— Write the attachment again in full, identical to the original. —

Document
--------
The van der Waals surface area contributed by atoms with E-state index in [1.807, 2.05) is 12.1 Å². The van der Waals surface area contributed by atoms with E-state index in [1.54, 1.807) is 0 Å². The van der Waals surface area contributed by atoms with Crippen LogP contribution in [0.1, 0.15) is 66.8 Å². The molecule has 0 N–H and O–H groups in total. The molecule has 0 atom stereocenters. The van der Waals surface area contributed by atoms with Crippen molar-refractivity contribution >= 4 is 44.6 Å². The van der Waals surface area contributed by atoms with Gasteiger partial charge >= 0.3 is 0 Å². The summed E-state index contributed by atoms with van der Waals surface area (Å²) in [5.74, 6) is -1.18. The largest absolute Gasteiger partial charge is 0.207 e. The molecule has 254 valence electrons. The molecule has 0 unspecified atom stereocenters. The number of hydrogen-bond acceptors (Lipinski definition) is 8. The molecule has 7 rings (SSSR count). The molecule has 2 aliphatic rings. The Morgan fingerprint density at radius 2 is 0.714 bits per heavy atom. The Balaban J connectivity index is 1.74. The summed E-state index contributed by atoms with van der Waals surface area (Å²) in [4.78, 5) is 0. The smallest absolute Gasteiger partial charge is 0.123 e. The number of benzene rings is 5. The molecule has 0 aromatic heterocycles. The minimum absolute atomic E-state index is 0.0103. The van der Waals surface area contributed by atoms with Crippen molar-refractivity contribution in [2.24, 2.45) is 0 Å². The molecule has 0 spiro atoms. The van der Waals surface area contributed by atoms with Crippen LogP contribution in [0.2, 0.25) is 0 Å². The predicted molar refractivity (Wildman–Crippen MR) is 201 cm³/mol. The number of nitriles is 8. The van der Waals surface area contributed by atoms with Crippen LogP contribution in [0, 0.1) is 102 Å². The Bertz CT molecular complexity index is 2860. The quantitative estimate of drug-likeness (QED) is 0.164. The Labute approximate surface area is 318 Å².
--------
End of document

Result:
The van der Waals surface area contributed by atoms with E-state index in [1.807, 2.05) is 12.1 Å². The van der Waals surface area contributed by atoms with E-state index in [1.54, 1.807) is 0 Å². The van der Waals surface area contributed by atoms with Crippen LogP contribution in [0.1, 0.15) is 66.8 Å². The molecule has 0 N–H and O–H groups in total. The molecule has 0 atom stereocenters. The van der Waals surface area contributed by atoms with Crippen molar-refractivity contribution >= 4 is 44.6 Å². The van der Waals surface area contributed by atoms with Gasteiger partial charge >= 0.3 is 0 Å². The summed E-state index contributed by atoms with van der Waals surface area (Å²) in [5.74, 6) is -1.18. The largest absolute Gasteiger partial charge is 0.207 e. The molecule has 254 valence electrons. The molecule has 0 unspecified atom stereocenters. The number of hydrogen-bond acceptors (Lipinski definition) is 8. The molecule has 7 rings (SSSR count). The molecule has 2 aliphatic rings. The Morgan fingerprint density at radius 2 is 0.714 bits per heavy atom. The Balaban J connectivity index is 1.74. The summed E-state index contributed by atoms with van der Waals surface area (Å²) in [4.78, 5) is 0. The smallest absolute Gasteiger partial charge is 0.123 e. The number of benzene rings is 5. The molecule has 0 aromatic heterocycles. The minimum absolute atomic E-state index is 0.0103. The van der Waals surface area contributed by atoms with Crippen molar-refractivity contribution in [2.24, 2.45) is 0 Å². The molecule has 0 spiro atoms. The van der Waals surface area contributed by atoms with Crippen LogP contribution in [0.2, 0.25) is 0 Å². The predicted molar refractivity (Wildman–Crippen MR) is 201 cm³/mol. The number of nitriles is 8. The van der Waals surface area contributed by atoms with Crippen LogP contribution in [0, 0.1) is 102 Å². The Bertz CT molecular complexity index is 2860. The quantitative estimate of drug-likeness (QED) is 0.164. The Labute approximate surface area is 318 Å².